Shot Through the Heart

Denise Balkissoon revisits an embarrassing memory of a former boyfriend who not only had horrible taste in jewelry but dragged his racial confusion into their relationship. Don’t judge her.

I once dated a man who wore this rhinestone-studded bullet shaped necklace. Yes, I did.

Everything about that is embarrassing, including the fact that this embarrassing “man” told me that he spent $600 on this, a shiny bullet dangling from what appears to be a chain that was once attached to a bathtub drain stopper. That may have been a lie, since he lied about everything. The going price for the Marc Ecko Loaded Bullet is now about $250 on eBay.

Let’s call him Leb, for Loser Ex-Boyfriend, and also because “Leb,” is a term I heard used disparagingly to refer to Lebanese people when I lived in Ottawa. Leb wasn’t a Leb, or maybe he was. See, Leb didn’t know what race he was, and in my humble but correct opinion, that was a big part of his many, many problems.

Leb was adopted in Quebec, in the mid-1970s. He grew up outside of Edmonton, where he was regularly called “nigger,” or maybe, creatively, “sand nigger.” I’m not sure quite how much he was teased and bullied (see: compulsive lying) but at some point decided to take on whatever tough-guy persona he associated with the n-word. His powdery-white parents bought him everything he wanted (including a Porsche) but he still did break-and-enters, just to be a badass. Or something.

In the mid-1990s, Leb moved to Ontario. Overnight, Leb became white. Maybe Spanish or Algerian, but basically white. In Alberta, Leb had been a black guy. Here, he was a white-guy-trying-to-be-a-black-guy.

By the time we hooked up, Leb was pretending to have a sense of humour about this (i.e. saying to friends, “help a wigga out”). From time to time, he’d mix up his hip hop gear with a Diesel-type look; on these occasions, he’d say something like “today, I look like a Gino.” Leb had a brown-girl fetish and while I knew deep down that was idiotic, I kind of liked it for a minute. It was especially intriguing to Leb that I was Trinidadian, since apparently his biological father was too (possibly a lie). He’d ask me all the time if Trinidadians were “smart” and whether I thought he was brown or black.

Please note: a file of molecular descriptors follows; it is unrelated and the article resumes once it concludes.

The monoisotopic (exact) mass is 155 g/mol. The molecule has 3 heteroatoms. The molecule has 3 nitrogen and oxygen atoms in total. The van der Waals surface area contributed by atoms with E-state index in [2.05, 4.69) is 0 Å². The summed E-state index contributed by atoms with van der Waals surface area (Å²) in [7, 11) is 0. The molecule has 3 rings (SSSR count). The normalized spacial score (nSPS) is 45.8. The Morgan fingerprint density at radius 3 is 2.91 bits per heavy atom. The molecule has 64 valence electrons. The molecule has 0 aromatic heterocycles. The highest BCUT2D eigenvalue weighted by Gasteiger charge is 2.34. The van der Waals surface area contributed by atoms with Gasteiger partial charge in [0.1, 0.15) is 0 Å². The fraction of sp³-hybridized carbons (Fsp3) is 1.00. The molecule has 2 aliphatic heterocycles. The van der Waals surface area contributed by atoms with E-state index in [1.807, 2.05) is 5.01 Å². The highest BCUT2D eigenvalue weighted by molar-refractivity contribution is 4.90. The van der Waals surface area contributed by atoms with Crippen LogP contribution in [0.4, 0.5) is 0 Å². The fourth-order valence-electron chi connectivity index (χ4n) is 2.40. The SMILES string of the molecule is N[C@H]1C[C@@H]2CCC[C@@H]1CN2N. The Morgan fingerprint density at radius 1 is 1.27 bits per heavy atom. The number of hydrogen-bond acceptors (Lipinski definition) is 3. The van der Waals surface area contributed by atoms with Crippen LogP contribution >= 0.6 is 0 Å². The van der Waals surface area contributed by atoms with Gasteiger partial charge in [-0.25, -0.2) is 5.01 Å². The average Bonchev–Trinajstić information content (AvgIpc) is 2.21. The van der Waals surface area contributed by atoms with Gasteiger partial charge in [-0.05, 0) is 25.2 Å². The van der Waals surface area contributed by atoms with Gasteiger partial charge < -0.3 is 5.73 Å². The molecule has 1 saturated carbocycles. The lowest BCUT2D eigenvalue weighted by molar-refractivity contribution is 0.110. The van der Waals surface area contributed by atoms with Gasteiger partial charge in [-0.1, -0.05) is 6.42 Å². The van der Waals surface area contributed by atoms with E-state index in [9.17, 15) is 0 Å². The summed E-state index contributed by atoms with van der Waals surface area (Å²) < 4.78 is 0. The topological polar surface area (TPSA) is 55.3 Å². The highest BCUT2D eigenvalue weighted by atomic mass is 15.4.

Fetishists make the current object of their obsession feel like the centre of the universe. And y’know, it was more attractive than I expected, because yeah, every day of my life I’ve been suffocated by tv shows and magazine covers and everything and everything else focused on the apex of beauty, white women. It’s childish and dumb to say “white girls are flat-assed and ugly.” But hearing it was strangely comforting. I knew straight off that Leb was a racially confused soul, but that didn’t bug me at first. What it took me far too long to accept was that he was a lying liar who threw distasteful and scary temper tantrums and planned on funding his champagne lifestyle by bullying money out of me, his friends and his ever-infantilizing parents. Why am I telling you this shame-inducing story? Don’t judge me.

The particular nexus of low self-esteem/absolute insanity that led me into this “relationship” is not something I want to revisit, but in my defense, I did protest the Marc Ecko Loaded Bullet. I pointed out that it was bullshit of the first order to appropriate violence as something shiny and fashionable when one had grown up in a dangerous, strife-ridden suburb called Spruce Grove. He told me that it was just a cool, shiny object and I should stop overanalyzing everything.

But that’s me, dog, I was born overanalyzing. So, I’ve thought about it and thought about it and thought about it and—I don’t think you’re brown OR black. You are totally Portuguese.*

This post is part of the Interracial Dating issue of the Ethnic Aisle, the only publication for which I would publicly regurgitate this much TMI. Inspired by the piece Negroni Season, which made me laugh, cringe and empathize until my abs hurt.

*”White” people in Trinidad are descended from Portuguese colonizers. They’re pretty mixed by this point though. They kind of look Lebanese.

Advertisements

One thought on “Shot Through the Heart

  1. Pingback: Interracial relationships: The mid-week round-up « The Ethnic Aisle

Leave a Reply

Fill in your details below or click an icon to log in:

WordPress.com Logo

You are commenting using your WordPress.com account. Log Out / Change )

Twitter picture

You are commenting using your Twitter account. Log Out / Change )

Facebook photo

You are commenting using your Facebook account. Log Out / Change )

Google+ photo

You are commenting using your Google+ account. Log Out / Change )

Connecting to %s